Dan has been a homeowner for some 40 years and has nearly always done his own repair and improvement tasks. He is a licensed electrician.
Having Bicycle Flat Tires Isn't Fun
A couple of years ago two of my grandchildren received bicycles for their birthdays, but it didn't turn out very well. The area we live in is known for large numbers of "goatheads," a plant with various names that produces large quantities of sharp, thorny seeds, and those seeds are everywhere.
Dad isn't much of a mechanic, so patching flat tires didn't happen very often, usually just when Grandpa visited. The result was that the kids never had a bike to ride. One short trip down the street was all it took to get several goatheads through the tube.
Since then we have worked to find a solution to this, and have come up with several possibilities, some of which have worked very well. Those solutions that have worked, as well as one that did not, are given below; look them over and choose the one that seems best for you.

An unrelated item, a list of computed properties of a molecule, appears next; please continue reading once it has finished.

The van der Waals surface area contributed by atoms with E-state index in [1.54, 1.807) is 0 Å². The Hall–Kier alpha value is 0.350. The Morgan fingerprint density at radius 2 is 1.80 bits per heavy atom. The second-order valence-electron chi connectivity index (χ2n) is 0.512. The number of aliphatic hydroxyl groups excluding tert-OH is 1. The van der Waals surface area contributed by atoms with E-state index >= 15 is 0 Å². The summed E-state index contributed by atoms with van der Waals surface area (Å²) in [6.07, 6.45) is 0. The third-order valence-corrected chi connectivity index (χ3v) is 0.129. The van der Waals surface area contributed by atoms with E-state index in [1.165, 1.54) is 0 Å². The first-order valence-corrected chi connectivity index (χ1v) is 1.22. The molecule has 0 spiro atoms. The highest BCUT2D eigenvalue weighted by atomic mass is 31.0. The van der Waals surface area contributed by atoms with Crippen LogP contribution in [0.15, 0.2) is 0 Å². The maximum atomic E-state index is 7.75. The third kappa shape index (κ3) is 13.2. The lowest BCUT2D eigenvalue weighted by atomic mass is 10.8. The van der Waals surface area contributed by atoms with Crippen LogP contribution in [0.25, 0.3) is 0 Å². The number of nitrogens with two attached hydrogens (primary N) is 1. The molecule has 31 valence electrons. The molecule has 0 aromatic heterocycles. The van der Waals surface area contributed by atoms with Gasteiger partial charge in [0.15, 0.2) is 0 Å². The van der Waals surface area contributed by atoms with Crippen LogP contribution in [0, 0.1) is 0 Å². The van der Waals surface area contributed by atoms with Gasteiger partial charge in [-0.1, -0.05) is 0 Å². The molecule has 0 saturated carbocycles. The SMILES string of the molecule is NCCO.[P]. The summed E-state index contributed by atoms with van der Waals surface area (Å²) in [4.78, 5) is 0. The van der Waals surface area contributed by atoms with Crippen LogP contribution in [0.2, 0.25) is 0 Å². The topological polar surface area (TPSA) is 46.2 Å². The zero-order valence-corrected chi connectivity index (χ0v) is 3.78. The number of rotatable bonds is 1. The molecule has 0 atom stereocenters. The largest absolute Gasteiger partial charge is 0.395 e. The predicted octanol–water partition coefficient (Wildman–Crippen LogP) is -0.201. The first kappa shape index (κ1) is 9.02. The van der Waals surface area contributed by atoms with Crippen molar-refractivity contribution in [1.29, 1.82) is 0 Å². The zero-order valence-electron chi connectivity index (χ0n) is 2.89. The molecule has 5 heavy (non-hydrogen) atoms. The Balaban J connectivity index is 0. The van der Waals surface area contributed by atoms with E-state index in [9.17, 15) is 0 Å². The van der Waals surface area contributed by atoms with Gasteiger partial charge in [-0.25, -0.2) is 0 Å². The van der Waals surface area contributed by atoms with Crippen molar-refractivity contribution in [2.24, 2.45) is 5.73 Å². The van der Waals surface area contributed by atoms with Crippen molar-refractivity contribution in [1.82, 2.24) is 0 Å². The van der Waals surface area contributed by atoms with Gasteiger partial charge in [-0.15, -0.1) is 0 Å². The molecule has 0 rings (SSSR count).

Using "Slime" in Bicycle Tires
We started out using "slime tubes." These are inner tubes that contain a slimy solution that is advertised to immediately seal holes up to 1/8" in diameter. They are easy to install (just like putting in any other tube) and the slime is inside the tube, not on the outside.
Unfortunately, slime tubes did not work for the kids, even though the thorns on the goatheads are quite small. It may be because the thorns remain in the tire, working constantly as the bike is ridden, but for whatever reason the bikes still had a constant flat tire to fix.
Some people have had good results with slime tubes, and they are an inexpensive fix, but I cannot recommend them simply because they did not work for us.
Solid Rubber Inner Tubes
Our next effort was to install solid rubber inner tubes. There has been some controversial allegations over the years about these tubes, some of which are certainly true and some of which are questionable.